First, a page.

Among women with BRCA mutations who underwent preventive oophorectomy, those who were younger, more educated, or had a prophylactic mastectomy were more likely to use hormone therapy to manage adverse effects of surgical menopause, researchers reported.
In more than 700 women who had an oophorectomy before the age of 50, approximately two-thirds of those in the youngest group, ages 28-37, used hormone therapy compared with about half of those in the oldest group, ages 47-49 (P=0.005), said Joanne Kotsopoulos, PhD, of the Women’s College Research Institute in Toronto, and colleagues.
As they reported in their study online in Menopause, more than 60% of participants who had a college or graduate degree used hormone therapy, compared with 46% of those with a high school education (P<0.0001). And 68% of women who had a preventive mastectomy used hormone therapy versus 56% of those who had not had the procedure (P=0.009).
“The uptake of HT [hormone therapy] after oophorectomy in women with a BRCA1 or BRCA2 mutation varies by age, education, and surgical history. Clinician and patient awareness may lead to better utilization of HT in women who undergo oophorectomy at an early age to help mitigate the adverse effects associated with surgical menopause,” the researchers wrote.
Stephanie Faubion, MD, director of the North American Menopause Society, who was not involved in the study, agreed with that assessment. “We know which women use hormone therapy and which ones tend to discontinue it more often,” she told MedPage Today via email. “This can help us target education to those who might be at risk of discontinuing the hormone therapy early. Additional research is needed to help us understand which therapies may be best for this particular patient population, but understanding use patterns can help us anticipate our patients’ needs better.”
The study results could be partly explained by “healthy user bias,” Faubion added. Women who use hormone therapy tend to be more educated about their health in general and more proactive about staying healthy, she said. “I can speculate that the ‘younger’ ones were more likely to continue use more than ‘older’ ones because they were further from being the age at which women experience natural menopause and/or may have had more severe symptoms.”
Hormone therapy use declined among women in the study from 2001 to 2015, as it did in the general population, following publication of the Women’s Health Initiative Trial in 2002. The trial reported increased risk of breast cancer in postmenopausal women who used combined estrogen-plus-progesterone hormone therapy, but not estrogen therapy alone, Kotsopoulos and colleagues said.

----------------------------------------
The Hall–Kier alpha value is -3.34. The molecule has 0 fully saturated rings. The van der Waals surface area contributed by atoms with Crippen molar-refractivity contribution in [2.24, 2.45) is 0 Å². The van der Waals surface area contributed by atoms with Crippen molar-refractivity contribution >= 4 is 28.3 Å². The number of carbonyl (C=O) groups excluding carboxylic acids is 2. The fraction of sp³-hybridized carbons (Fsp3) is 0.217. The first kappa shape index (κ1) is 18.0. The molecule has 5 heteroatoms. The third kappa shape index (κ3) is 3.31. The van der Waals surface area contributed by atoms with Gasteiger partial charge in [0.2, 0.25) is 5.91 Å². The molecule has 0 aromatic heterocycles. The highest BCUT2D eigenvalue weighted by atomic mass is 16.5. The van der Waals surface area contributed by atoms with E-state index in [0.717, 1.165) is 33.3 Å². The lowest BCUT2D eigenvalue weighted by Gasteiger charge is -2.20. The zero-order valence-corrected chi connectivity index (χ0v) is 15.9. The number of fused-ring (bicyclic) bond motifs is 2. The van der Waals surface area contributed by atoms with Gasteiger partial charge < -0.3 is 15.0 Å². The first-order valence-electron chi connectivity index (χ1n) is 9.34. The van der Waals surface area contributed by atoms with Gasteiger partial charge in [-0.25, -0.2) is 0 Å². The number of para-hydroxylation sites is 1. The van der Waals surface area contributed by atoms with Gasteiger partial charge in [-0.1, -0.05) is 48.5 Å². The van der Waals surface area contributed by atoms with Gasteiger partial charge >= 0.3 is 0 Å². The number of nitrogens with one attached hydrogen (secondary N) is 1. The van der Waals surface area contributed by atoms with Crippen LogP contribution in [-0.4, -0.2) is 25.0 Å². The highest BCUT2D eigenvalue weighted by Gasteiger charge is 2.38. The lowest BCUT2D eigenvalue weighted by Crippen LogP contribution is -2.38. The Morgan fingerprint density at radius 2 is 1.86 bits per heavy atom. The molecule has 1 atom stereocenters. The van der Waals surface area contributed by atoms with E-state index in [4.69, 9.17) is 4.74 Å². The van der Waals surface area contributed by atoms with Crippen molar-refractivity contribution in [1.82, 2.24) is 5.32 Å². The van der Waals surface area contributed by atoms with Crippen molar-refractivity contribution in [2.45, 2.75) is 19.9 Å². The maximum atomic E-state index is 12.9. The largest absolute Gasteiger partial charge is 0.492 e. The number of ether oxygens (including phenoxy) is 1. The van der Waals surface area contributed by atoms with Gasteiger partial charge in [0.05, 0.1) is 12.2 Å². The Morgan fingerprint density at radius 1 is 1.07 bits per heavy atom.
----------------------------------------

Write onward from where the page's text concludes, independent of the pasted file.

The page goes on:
However, they noted, hormone therapy mitigates adverse events associated with surgical menopause that impact quality of life, such as hot flashes, sleep disturbances, mood changes, vaginal dryness, decreased libido, and painful intercourse. The acute onset of menopause after oophorectomy has also been associated with an increased risk of osteoporosis, cardiovascular disease, and possibly cognitive decline.
“Balancing breast cancer risk and menopausal symptoms as well as cardiac and bone health in young BRCA mutation carriers undergoing preventive oophorectomy represents an important clinical challenge,” the study authors said. “The existing evidence, as well as current management guidelines, indicates that estrogen-containing hormone therapy is a reasonable option for high-risk women who have undergone preventive mastectomy as well as surgical menopause.”
For BRCA1 mutation carriers with both an intact uterus and breasts, one-on-one counseling should be provided to discuss the potential increased risk with hormone therapy containing progesterone, Kotsopoulos and colleagues advised.
For BRCA2 carriers, however, the impact of hormone therapy on breast cancer risk is less clear: “However, given their propensity to develop hormone receptor positive cancers, we are left to extrapolating findings observed in the general population suggesting an increase with combined HT,” the researchers wrote.
The study included 793 women with BRCA mutations but no personal history of cancer. All participants underwent preventive oophorectomy before the age of 50 during 1994-2016. Their average age at oophorectomy was 42 (range 28-49), and minimal follow-up was 2 years. The majority of patients were from North America (63%), and most had a college, university, or graduate school degree (75%).
Overall, 483 women, or 61%, used hormone therapy after their surgery, according to their responses on questionnaires. Of these, approximately 60% used estrogen-only therapy, 26% used combined estrogen and progesterone, and 1.5% used progesterone alone. For the remaining 12% of women, the type of therapy was not indicated.
Reliance on self-reported data was a chief limitation of the study, the authors noted. In addition, they did not conduct a stratified analysis by BRCA mutation type, and did not have information on the severity of participants’ menopausal symptoms or what kind of counseling they received about hormone therapy.
The study was supported by the Canadian Cancer Society Research Institute and the Peter Gilgan Foundation.
Kotsopoulos and co-authors reported no conflicts of interest.
Menopause: The Journal of the North American Menopause Society
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